Triterpenoids are another group of bioactive compounds found predominantly in apple peel. Triterpenoids are suggested to contribute to anticancer activity, details of which are summarized in Table 3. Triterpenoids consist of oleanolic acid and its isomer ursolic acid and betulinic acid. Triterpenoids are known to have low bioavailability and are poorly absorbed in the intestine [248,249]. It has been shown that only 2.3% of orally administered betulinic acid was detected in mouse plasma (Cmax 3.1 μg/mL, Tmax 2 h) [250], while only 0.7% of orally administered oleanolic acid was detected in rat plasma samples (Cmax 74.0 ± 57.2 ng/mL, Tmax 25 mins) [251]. In contrast, oleanolic acid has been detected in human plasma four hours after raisin consumption (Cmax 24.4 ± 14.4 ng/mL, Tmax 4 h) [252]. Like other apple phytochemicals, triterpenoids were shown to inhibit proliferation [253,254,255,256,257,258,259,260], induce apoptosis [80,253,254,255,257,258,259,261,262,263,264,265,266,267], alter ROS production [262,268,269], inhibit invasion and metastasis [255,256,257,270,271,272,273], and angiogenesis [270].
Current research on apple phytochemicals is focused more on the anticancer properties of apple phenolic compounds with relatively few studies looking at apple triterpenoids. Future research on other triterpenoids and their derivatives present in apples such as pomaceic acid (which is unique to the apples) or pomolic, euscaphic, and maslinic acid is necessary to better understand the anticancer properties specific to apples.
Table 3. Summary of mentioned in vitro studies with the effective concentration.
Table 3. Summary of mentioned in vitro studies with the effective concentration.
In VitroEffectExpression Markers
Effective ConcentrationCell LineRef.
QUERCETINLung cancer
Anti-proliferative↓ PDK355.90 ± 2.25 µMA549[180]
Anti-proliferative, pro-apoptotic, autophagy inhibition↑LC3-II, SIRT 1, AMPK, beclin 1
↓ p62
100 µMA549, H1299[181]
Breast cancer
Anti-proliferative, cell cycle arrest↑cyclin B1 and CDK-1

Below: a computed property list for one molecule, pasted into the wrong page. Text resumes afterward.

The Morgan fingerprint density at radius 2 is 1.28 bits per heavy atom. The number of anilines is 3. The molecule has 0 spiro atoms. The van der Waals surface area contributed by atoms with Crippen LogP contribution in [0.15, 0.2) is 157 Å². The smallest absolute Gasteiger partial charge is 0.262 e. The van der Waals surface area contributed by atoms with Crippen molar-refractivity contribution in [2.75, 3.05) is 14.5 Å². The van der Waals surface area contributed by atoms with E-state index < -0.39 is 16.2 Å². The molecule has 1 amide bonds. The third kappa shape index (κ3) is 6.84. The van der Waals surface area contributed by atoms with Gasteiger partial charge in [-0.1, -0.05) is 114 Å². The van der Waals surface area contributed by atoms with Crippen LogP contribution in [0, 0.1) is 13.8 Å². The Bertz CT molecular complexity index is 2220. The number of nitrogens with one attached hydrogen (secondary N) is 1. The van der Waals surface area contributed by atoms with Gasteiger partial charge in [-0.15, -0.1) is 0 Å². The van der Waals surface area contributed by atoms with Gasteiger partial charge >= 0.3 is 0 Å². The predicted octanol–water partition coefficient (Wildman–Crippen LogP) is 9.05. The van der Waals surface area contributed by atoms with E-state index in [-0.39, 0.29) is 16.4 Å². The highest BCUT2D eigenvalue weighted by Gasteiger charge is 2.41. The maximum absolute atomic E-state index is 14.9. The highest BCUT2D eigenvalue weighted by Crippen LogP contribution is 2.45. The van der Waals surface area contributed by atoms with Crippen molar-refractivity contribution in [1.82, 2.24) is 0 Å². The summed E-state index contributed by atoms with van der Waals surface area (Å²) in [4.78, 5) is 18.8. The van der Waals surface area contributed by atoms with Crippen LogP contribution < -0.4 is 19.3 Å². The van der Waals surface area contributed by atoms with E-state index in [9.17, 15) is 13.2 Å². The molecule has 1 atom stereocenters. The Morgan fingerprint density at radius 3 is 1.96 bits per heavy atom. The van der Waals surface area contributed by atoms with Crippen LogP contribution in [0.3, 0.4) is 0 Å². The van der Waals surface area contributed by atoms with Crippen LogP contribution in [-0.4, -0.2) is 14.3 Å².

10 µMSK-BR3, MDA-MB-453[175]
Anti-proliferative, pro-apoptotic↑ miR-146a, bax, caspase-3
80 µM/mL, 50 µM/mL (respectively)MCF-7, MDA-MB-231[177]
Anti-proliferative, pro-apoptotic↓ survivin40 mg/mLMCF-7[178]
Pro-apoptotic, cell cycle arrest↓ Foxo3a, p53, GADD4520 µMMDA-MB-231[182]
Metastasis and invasion inhibition↓ MMP-2,9, VEGF, PKM2, GLUT1, LDHA, Akt, mTOR30 µMMCF-7, MDA-MB-231[186]
Angiogenesis inhibition↓ VEGF, Pin130 µMMCF-7[188]
Colorectal cancer
Metastasis and invasion inhibition, anti-inflammatory↑ E-cadherin
↓ MMP-2,9, p65, TLR4, TNF-α, COX-2, IL-6
5,10, 20 μMCaco-2[187]
Liver cancer
Anti-proliferative↓ PDK349.10 ± 1.45 µMHepG2[180]
Ovarian cancer
Pro-apoptotic↑ phospho-eIF2α, p53
↓ Rad51
25, 50, 75, 100 µMOV2008, A2780, GM9607[183]
Anti-proliferative, pro-apoptotic, cell cycle arrest↓ survivin30 mg/mlSKOV-3[179]
Prostate cancer
Anti-proliferative, angiogenesis inhibition↓ Akt, mTOR, VEGFR2, S6 kinase10-40 mmol/LHUVECs[189]
Angiogenesis inhibition↓ VEGFR25, 50, 200 µMY79[190]
Anti-proliferative, pro-apoptotic, invasion and migration inhibition↑ caspase-3,-9
↓ Bcl-2, MMP-2,-9
25, 50, 75 µg/mLA549, H838, H520, Calu-1[205]
Pro-apoptotic, cell cycle arrest↑ Bax, caspase-3, -9
↓ Bcl-2
50, 100, 200 µMA549[199]
Breast cancer
Anti-proliferative, cell cycle arrest↓ GLUT-225, 50, 100, 150 µM MDA-MB-231 [195]
Anti-proliferative, autophagy inhibition↓ mTOR, ULK1, LC3B-II100, 200 µMMDA-MB-231, MCF7, ERα+[204]
Colorectal cancer
Anti-proliferative, cell cycle arrest↑ E-cadherin, p53
↓ GLUT-2
100, 200 µMColo 205, HT-29[196]
Pro-apoptotic↑ caspase-3,-7, -9, Bax, cytochrome C
↓ Bcl-2
100 μmol/L HT-29[206]
Anti-inflammatory↓ PGE2, IL-8, AGEs50 μM CCD-18Co [207]
Liver cancer
Pro-apoptotic, invasion and migration inhibition↓ GLUT-2, Bcl-2, Akt200 μMHepG2[197]